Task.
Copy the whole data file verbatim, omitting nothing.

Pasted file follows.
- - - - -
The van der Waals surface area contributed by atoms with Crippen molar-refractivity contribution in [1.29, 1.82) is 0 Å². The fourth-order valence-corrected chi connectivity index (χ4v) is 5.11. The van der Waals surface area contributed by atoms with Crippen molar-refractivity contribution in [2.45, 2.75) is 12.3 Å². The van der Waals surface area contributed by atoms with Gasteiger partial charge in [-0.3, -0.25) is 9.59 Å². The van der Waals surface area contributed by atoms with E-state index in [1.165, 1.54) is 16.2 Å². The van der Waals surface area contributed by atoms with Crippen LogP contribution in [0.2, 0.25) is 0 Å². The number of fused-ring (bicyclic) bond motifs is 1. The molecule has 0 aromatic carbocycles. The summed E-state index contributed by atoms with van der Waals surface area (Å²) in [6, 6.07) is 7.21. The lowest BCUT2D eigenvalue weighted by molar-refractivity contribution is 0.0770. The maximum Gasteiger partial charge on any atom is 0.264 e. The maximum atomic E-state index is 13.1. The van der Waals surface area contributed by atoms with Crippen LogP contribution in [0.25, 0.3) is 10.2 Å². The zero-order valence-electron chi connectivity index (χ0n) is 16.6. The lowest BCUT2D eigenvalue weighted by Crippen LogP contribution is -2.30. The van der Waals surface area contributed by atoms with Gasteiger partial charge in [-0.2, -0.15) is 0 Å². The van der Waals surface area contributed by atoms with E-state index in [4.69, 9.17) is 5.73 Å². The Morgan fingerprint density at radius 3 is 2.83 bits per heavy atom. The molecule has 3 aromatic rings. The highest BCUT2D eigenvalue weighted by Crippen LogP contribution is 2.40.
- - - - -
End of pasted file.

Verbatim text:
The van der Waals surface area contributed by atoms with Crippen molar-refractivity contribution in [1.29, 1.82) is 0 Å². The fourth-order valence-corrected chi connectivity index (χ4v) is 5.11. The van der Waals surface area contributed by atoms with Crippen molar-refractivity contribution in [2.45, 2.75) is 12.3 Å². The van der Waals surface area contributed by atoms with Gasteiger partial charge in [-0.3, -0.25) is 9.59 Å². The van der Waals surface area contributed by atoms with E-state index in [1.165, 1.54) is 16.2 Å². The van der Waals surface area contributed by atoms with Crippen LogP contribution in [0.2, 0.25) is 0 Å². The number of fused-ring (bicyclic) bond motifs is 1. The molecule has 0 aromatic carbocycles. The summed E-state index contributed by atoms with van der Waals surface area (Å²) in [6, 6.07) is 7.21. The lowest BCUT2D eigenvalue weighted by molar-refractivity contribution is 0.0770. The maximum Gasteiger partial charge on any atom is 0.264 e. The maximum atomic E-state index is 13.1. The van der Waals surface area contributed by atoms with Crippen LogP contribution in [0.25, 0.3) is 10.2 Å². The zero-order valence-electron chi connectivity index (χ0n) is 16.6. The lowest BCUT2D eigenvalue weighted by Crippen LogP contribution is -2.30. The van der Waals surface area contributed by atoms with Gasteiger partial charge in [-0.2, -0.15) is 0 Å². The van der Waals surface area contributed by atoms with E-state index in [4.69, 9.17) is 5.73 Å². The Morgan fingerprint density at radius 3 is 2.83 bits per heavy atom. The molecule has 3 aromatic rings. The highest BCUT2D eigenvalue weighted by Crippen LogP contribution is 2.40.